IRL - Safe Floating-Point Optimisation
Safe floating-point optimisation
Satisfiability modulo theory is an approach to solving first-order formulas in certain logical theories or combinations thereof. It is used in program verification and security analyses (concolic testing), as well as for certain kinds of optimization problems.
Originally, SMT-solvers only allowed ideal arithmetic types (Z, Q), but some now also allow floating-point types. The idea is that if we wish to prove the absence of corner cases in numerical algorithms implemented with floating-point arithmetic, we must be able to specify problems with floating-point variables and floating-point operations.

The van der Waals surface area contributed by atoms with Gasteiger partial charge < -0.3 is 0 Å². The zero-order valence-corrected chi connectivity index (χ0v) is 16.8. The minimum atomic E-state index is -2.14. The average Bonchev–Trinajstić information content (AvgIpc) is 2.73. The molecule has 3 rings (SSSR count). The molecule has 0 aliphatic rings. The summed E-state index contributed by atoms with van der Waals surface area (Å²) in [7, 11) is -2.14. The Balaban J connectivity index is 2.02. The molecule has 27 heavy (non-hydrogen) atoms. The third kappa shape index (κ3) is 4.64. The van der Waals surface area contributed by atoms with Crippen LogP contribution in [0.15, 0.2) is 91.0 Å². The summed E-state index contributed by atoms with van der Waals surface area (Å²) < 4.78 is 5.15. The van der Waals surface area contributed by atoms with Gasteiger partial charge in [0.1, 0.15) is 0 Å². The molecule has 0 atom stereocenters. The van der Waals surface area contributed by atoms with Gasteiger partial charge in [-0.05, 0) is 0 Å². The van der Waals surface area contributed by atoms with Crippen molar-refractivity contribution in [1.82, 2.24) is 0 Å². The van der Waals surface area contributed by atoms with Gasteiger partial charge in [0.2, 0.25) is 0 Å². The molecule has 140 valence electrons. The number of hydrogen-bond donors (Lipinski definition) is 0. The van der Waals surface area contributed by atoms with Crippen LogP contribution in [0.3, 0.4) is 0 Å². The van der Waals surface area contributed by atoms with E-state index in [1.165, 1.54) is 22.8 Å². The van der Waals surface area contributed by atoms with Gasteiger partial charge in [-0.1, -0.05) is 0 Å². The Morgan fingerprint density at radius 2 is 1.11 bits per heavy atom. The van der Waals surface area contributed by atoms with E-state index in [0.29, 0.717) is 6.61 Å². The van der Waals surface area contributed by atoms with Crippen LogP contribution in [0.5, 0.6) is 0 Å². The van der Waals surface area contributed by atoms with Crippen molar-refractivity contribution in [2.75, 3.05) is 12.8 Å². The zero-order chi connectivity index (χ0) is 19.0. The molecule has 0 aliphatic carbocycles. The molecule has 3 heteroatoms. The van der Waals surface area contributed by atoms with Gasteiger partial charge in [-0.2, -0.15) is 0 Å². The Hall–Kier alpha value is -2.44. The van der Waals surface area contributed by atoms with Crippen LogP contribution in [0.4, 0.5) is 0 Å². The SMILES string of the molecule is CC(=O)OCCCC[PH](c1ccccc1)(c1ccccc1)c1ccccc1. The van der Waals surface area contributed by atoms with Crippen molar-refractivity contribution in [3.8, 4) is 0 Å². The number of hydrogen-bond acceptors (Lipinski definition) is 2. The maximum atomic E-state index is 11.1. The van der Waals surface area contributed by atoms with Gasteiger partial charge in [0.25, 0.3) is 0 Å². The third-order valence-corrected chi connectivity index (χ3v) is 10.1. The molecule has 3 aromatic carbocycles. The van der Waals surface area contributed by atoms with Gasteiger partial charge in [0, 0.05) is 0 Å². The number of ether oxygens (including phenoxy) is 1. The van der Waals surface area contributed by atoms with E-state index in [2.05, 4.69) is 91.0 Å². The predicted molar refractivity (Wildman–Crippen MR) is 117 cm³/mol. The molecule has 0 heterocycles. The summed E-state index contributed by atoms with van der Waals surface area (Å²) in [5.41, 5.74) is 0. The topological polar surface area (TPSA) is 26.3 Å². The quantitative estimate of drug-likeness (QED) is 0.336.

One way to address this issue is to ``bit-blast floating-point operations into basic operations over bits, as in a hardware implementation of floating-point. This has been done in certain solvers (Z3\dots) but results in formulas that are very hard and slow to solve.
We instead wish to be fast in the ``easy case where a formula holds over floating-point values because it holds over the real numbers, using ideal operations, and still holds if rounding error is accounted for. For this, we will soundly take rounding error into account, with increasing precision.
The goal of this project is to explore this approach.